... Vino in My Dino

Vino in my Dino

Barking up the right tree

I am taking a moment, a bit of a breather so to speak, during harvest to bring you this blurb on just where corks come from. We bottle two thirds of our wine with them. Wine corks have been around for a long time, shortly after the goat skin and right around the time winemakers wanted to securely stopper the containers. They are harvested from the bark of the Quercus suber or Cork Oak Tree. In the photo you will see how the corks are punched from the bark. It takes about 9 years for the bark to attain the right thickness to produce a 1 ¾” cork. A lot of patience goes into these cork forests mostly planted in Portugal, the multi-tasking country that also brings you Port, and Spain. It is akin to waiting for a fine Cabernet Sauvignon to age. For all kinds of background on cork oak and the harvesting of them please check the Cork Quality Council’s website here . While you peruse the pages, I’ll pull a cork on some vino and enjoy!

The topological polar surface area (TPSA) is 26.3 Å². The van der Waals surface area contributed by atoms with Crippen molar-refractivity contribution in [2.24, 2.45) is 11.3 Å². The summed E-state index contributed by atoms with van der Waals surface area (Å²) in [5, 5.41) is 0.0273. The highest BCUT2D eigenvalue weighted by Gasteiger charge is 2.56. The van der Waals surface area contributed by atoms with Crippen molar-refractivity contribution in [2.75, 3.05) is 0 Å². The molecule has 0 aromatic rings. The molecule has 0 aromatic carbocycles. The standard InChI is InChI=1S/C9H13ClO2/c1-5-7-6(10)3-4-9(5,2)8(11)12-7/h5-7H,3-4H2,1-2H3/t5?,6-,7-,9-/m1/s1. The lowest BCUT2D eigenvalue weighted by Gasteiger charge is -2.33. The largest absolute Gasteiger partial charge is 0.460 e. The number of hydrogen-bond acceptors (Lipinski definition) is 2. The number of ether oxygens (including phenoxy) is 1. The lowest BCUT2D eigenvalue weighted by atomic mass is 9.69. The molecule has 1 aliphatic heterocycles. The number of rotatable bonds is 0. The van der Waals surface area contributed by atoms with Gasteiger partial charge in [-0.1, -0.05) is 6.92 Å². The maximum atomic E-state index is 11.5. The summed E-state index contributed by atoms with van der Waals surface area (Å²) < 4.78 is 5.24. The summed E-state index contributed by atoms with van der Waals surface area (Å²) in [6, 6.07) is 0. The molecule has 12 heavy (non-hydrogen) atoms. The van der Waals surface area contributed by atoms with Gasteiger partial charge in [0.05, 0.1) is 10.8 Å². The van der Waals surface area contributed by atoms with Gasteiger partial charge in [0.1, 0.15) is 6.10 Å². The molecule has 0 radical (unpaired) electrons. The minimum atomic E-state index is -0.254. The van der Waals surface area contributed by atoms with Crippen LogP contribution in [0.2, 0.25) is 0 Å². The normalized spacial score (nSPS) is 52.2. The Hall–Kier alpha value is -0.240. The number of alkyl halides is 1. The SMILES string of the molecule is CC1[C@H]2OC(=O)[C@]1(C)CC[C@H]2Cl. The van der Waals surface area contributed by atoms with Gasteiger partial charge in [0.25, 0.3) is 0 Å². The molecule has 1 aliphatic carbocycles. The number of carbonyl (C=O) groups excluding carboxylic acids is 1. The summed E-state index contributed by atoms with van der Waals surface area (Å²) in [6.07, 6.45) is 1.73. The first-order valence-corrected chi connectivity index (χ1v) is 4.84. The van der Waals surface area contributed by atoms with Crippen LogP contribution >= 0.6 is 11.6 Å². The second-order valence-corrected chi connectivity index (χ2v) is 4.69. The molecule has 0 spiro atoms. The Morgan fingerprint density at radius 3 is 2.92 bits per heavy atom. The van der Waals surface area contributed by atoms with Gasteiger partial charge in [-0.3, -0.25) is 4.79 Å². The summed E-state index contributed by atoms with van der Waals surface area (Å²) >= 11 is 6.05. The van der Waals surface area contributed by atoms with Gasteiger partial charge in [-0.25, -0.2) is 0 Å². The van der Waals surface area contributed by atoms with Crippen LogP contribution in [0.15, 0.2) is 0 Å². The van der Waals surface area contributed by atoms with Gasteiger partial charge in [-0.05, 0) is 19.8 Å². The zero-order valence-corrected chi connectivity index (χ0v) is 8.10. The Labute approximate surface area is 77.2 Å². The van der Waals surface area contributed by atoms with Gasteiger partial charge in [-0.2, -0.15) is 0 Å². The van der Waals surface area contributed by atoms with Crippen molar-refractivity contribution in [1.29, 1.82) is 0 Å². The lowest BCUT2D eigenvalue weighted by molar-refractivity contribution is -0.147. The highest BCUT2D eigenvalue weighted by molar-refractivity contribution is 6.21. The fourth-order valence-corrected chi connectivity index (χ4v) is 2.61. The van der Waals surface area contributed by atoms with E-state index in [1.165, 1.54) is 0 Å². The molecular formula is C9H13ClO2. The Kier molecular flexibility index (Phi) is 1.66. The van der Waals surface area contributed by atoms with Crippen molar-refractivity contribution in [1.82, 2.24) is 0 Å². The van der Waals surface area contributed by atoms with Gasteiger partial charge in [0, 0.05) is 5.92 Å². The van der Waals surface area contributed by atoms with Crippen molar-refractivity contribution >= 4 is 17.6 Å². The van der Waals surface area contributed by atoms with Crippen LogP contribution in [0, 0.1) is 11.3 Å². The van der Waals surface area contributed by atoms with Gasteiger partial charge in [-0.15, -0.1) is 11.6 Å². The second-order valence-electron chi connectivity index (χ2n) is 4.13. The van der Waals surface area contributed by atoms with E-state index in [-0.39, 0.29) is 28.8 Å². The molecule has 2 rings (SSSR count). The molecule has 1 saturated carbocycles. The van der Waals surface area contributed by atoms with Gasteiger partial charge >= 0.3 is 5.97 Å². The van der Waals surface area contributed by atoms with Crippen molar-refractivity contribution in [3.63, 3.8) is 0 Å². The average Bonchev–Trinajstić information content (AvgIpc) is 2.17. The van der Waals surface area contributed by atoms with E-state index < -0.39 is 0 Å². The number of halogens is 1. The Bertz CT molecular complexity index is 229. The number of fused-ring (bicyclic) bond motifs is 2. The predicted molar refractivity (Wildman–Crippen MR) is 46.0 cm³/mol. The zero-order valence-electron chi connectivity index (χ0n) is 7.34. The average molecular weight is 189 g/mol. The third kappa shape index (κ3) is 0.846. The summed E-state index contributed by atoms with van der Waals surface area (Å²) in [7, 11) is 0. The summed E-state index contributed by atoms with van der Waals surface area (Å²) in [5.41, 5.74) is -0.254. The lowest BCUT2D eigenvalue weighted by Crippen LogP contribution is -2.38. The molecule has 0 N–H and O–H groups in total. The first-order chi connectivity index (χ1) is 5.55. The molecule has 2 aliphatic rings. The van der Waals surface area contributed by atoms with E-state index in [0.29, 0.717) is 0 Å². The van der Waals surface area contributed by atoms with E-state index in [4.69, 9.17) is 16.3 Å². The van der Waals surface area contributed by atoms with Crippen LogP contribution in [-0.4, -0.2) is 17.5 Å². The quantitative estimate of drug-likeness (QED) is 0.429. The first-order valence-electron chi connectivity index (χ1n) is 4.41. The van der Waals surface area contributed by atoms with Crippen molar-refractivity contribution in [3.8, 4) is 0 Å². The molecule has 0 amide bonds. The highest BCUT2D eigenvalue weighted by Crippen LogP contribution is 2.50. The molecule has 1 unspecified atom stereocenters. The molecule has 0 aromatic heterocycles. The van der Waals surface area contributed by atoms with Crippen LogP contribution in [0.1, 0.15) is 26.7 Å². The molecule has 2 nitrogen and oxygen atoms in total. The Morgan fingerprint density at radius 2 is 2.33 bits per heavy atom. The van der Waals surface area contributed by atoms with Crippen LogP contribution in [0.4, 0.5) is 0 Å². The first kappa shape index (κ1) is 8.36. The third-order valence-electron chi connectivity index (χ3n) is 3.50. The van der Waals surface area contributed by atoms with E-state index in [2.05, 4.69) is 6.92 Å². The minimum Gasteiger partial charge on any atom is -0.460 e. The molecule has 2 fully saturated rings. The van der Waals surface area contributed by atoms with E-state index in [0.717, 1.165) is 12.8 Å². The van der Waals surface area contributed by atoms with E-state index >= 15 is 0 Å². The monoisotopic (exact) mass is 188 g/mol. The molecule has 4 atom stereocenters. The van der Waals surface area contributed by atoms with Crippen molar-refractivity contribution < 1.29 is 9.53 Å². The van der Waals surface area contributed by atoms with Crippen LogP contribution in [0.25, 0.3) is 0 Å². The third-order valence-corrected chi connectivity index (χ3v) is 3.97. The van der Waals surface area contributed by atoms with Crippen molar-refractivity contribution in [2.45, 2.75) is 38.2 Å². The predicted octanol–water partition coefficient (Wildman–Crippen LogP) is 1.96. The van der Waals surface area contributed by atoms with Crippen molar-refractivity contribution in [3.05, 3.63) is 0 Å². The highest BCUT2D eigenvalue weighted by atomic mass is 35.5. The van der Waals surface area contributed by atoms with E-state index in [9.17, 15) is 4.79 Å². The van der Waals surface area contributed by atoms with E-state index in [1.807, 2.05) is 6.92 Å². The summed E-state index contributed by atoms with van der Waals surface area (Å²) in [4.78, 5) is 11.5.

2014 9-11

Written by Julie Pedroncelli St. John



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Pedroncelli Winery ~ A Sonoma County Tradition Since 1927